Methodologies for the Design of Robotic and Multi-Agent Systems

datePosted on 14:05, January 4th, 2011 by Billy McCafferty

Object oriented analysis and design (OOAD) methodologies are well established, offering a plethora of methodologies depending on the needs of the project and the skills of the development team; e.g., eXtreme Programming, Domain Driven Design, Agile Modeling, and Crystal Clear.  (Scrum is omitted as it lacks adequate direction for OOAD; albeit, it’s a terrific project management methodology.)  Indeed, a pivotal element of any successful software development endeavor is the careful selection of a methodology for defining project requirements and designing the solution.  A challenge with applying traditional OOAD methodology to robot and multi-agent control systems is the traditional methodologies’ bias towards defining the structure and properties of objects and applying behaviors to those objects as a secondary concern.  But in the world of robotics, the emphasis needs to be squarely placed on behavior as the centerpiece of design.  This does not imply that the methodology will result in a behavior-based, subsumption architecture, but instead that the robot’s goal-driven and event-driven behavior is at the very core of what is being modeled.  Accordingly, a number of agent-oriented analysis and design (AOAD) methodologies have emerged over the years in response to this disconnect between traditional OOAD methodologies and the needs of agent-oriented systems.

What follows is a brief listing of a few notable AOAD methodologies representing a wide cross-section of approaches:

  • Australian AI Institute (AAII) (now defunct) developed a methodology for designing Procedural Reasoning Systems (PRS) built on a belief-desire-intention, logic paradigm.  This methodology is concisely described in Michael Wooldrige’s Introduction to MultiAgent Systems.  AAII’s methodology is strongly rooted in OOAD with extensions for agent-based design.
  • The Tropos methodology is a full project life-cycle methodology based on actors, goals, plans, resources, dependencies, capabilities, and beliefs.  A Tropos project begins by defining the actor and dependency models which reflect “who” is involved and the dependencies between the actors.  Project design continues by defining a goal model and a respective plan model for describing “canned plans” for achieving the goals.
  • Lightly defined methodologies for the design of reactive/behavioral systems (those that Brooks likes) are defined in Introduction to AI Robotics by Robin Murphy (pg. 163) and in Behavior-Based Robotics by Ronald Arkin (pg. 155).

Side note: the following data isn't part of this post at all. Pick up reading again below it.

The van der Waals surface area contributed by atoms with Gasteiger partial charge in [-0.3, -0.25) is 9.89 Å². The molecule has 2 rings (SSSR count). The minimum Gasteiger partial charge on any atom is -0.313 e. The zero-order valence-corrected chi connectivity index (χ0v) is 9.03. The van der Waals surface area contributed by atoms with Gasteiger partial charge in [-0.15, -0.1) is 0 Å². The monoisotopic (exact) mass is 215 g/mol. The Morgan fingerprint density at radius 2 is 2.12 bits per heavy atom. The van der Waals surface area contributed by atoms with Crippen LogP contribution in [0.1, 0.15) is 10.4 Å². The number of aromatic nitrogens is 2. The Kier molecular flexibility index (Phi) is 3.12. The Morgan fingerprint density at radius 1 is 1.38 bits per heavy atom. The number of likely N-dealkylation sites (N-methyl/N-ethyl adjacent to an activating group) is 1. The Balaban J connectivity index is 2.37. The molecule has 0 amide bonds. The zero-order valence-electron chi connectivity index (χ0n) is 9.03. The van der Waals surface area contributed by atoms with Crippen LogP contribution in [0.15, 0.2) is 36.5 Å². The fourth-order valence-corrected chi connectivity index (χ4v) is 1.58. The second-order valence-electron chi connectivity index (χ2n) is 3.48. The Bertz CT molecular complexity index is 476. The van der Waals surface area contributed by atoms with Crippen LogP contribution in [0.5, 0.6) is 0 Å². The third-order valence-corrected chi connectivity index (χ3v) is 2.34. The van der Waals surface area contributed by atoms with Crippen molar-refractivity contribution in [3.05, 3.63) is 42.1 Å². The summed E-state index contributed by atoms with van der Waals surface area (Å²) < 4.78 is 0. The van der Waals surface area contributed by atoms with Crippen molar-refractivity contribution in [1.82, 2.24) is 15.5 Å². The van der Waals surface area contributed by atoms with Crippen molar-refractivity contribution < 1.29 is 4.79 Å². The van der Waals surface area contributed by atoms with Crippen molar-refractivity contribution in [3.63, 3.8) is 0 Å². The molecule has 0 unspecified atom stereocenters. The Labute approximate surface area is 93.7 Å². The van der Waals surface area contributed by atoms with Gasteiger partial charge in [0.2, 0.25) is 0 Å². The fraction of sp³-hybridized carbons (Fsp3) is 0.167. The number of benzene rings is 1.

• The 4D/RCS methodology describes a comprehensive methodology for the design of systems built upon the guidance of the 4D/RCS reference architecture.  Incidentally, although intended for 4D/RCS projects, the methodology itself is quite compatible with other layered architectures, such as 3T and other hybrid architectural solutions.
  • Although more of an architectural model than a methodology, Jörg Müller’s The Design of Intelligent Agents includes a couple of case studies on defining requirements for various layers of an InteRRaP architectural solution.  These complement any methodology you may pick as further examples of taking an agent-oriented approach to requirements definition.
  • Other notable methodologies, still frequently used, include Gaia, Prometheus, and MaSE.

If you’d like to learn more about other agent-oriented methodologies, an almost comprehensive survey of options, with a good introduction to each, has been put together by the University of British Columbia in Analysis and Design of Agent-Oriented Information Systems (AOIS); or, if you’re willing to shell out some cash, see Federico Bergenti’s Methodologies and Software Engineering for Agent Systems.

In the next post, we’ll examine some of the architectural constraints of our project and determine which AOAD methodology will be right.

Billy McCafferty

This post is one in a series for the commercial development of a multi-agent, robotic, bell pepper picking team with scalable planning, supporting unstructured, outdoor horticulture.  If you’d like to follow along, be sure to subscribe to SharpRobotica.com.  In addition to commenting on posts, feel free to contact me anytime if you would like to discuss collaboration or funding prospects.